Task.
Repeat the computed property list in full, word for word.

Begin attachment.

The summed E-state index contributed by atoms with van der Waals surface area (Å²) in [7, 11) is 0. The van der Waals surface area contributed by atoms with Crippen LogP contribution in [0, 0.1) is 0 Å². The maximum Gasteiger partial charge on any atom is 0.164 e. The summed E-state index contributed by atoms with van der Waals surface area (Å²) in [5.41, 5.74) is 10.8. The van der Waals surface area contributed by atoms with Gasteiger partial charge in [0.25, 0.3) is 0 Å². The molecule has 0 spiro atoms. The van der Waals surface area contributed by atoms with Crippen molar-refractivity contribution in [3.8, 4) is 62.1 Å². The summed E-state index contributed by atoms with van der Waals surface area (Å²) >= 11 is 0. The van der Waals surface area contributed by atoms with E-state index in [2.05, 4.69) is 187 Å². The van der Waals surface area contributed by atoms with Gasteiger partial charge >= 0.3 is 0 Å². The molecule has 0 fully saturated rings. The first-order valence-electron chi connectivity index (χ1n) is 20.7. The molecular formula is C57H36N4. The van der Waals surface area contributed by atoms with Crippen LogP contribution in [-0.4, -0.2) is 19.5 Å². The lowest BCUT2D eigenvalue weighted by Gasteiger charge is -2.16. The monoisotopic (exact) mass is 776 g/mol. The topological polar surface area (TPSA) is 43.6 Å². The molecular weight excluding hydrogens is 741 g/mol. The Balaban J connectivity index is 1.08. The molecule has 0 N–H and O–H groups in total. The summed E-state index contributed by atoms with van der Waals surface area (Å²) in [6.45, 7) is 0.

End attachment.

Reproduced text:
The summed E-state index contributed by atoms with van der Waals surface area (Å²) in [7, 11) is 0. The van der Waals surface area contributed by atoms with Crippen LogP contribution in [0, 0.1) is 0 Å². The maximum Gasteiger partial charge on any atom is 0.164 e. The summed E-state index contributed by atoms with van der Waals surface area (Å²) in [5.41, 5.74) is 10.8. The van der Waals surface area contributed by atoms with Gasteiger partial charge in [0.25, 0.3) is 0 Å². The molecule has 0 spiro atoms. The van der Waals surface area contributed by atoms with Crippen molar-refractivity contribution in [3.8, 4) is 62.1 Å². The summed E-state index contributed by atoms with van der Waals surface area (Å²) >= 11 is 0. The van der Waals surface area contributed by atoms with E-state index in [2.05, 4.69) is 187 Å². The van der Waals surface area contributed by atoms with Gasteiger partial charge >= 0.3 is 0 Å². The molecule has 0 fully saturated rings. The first-order valence-electron chi connectivity index (χ1n) is 20.7. The molecular formula is C57H36N4. The van der Waals surface area contributed by atoms with Crippen LogP contribution in [-0.4, -0.2) is 19.5 Å². The lowest BCUT2D eigenvalue weighted by Gasteiger charge is -2.16. The monoisotopic (exact) mass is 776 g/mol. The topological polar surface area (TPSA) is 43.6 Å². The molecular weight excluding hydrogens is 741 g/mol. The Balaban J connectivity index is 1.08. The molecule has 0 N–H and O–H groups in total. The summed E-state index contributed by atoms with van der Waals surface area (Å²) in [6.45, 7) is 0.